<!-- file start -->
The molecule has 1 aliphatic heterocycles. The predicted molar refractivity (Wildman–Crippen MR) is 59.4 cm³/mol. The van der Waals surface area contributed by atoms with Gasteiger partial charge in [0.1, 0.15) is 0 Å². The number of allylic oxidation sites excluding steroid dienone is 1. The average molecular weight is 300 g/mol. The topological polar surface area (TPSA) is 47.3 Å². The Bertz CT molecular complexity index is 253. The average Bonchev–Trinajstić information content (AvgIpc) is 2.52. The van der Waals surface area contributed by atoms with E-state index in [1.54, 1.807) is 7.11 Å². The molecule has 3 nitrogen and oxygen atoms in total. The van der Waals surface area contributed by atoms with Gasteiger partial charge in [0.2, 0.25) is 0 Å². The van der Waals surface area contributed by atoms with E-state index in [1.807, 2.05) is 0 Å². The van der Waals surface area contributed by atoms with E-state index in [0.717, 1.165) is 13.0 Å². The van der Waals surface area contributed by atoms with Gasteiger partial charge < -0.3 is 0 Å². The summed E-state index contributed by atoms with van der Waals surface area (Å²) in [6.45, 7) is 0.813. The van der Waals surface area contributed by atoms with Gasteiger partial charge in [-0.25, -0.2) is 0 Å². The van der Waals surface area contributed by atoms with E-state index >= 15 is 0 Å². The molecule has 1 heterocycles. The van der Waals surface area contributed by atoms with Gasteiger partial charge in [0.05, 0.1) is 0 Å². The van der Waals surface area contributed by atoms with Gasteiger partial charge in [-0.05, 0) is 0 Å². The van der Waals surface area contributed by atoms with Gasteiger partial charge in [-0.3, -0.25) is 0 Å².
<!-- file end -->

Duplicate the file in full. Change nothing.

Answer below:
The molecule has 1 aliphatic heterocycles. The predicted molar refractivity (Wildman–Crippen MR) is 59.4 cm³/mol. The van der Waals surface area contributed by atoms with Gasteiger partial charge in [0.1, 0.15) is 0 Å². The number of allylic oxidation sites excluding steroid dienone is 1. The average molecular weight is 300 g/mol. The topological polar surface area (TPSA) is 47.3 Å². The Bertz CT molecular complexity index is 253. The average Bonchev–Trinajstić information content (AvgIpc) is 2.52. The van der Waals surface area contributed by atoms with E-state index in [1.54, 1.807) is 7.11 Å². The molecule has 3 nitrogen and oxygen atoms in total. The van der Waals surface area contributed by atoms with Gasteiger partial charge in [0.2, 0.25) is 0 Å². The van der Waals surface area contributed by atoms with E-state index in [1.807, 2.05) is 0 Å². The van der Waals surface area contributed by atoms with E-state index in [0.717, 1.165) is 13.0 Å². The van der Waals surface area contributed by atoms with Gasteiger partial charge < -0.3 is 0 Å². The summed E-state index contributed by atoms with van der Waals surface area (Å²) in [6.45, 7) is 0.813. The van der Waals surface area contributed by atoms with Gasteiger partial charge in [-0.25, -0.2) is 0 Å². The van der Waals surface area contributed by atoms with E-state index >= 15 is 0 Å². The molecule has 1 heterocycles. The van der Waals surface area contributed by atoms with Gasteiger partial charge in [0.05, 0.1) is 0 Å². The van der Waals surface area contributed by atoms with Gasteiger partial charge in [-0.05, 0) is 0 Å². The van der Waals surface area contributed by atoms with Gasteiger partial charge in [-0.3, -0.25) is 0 Å².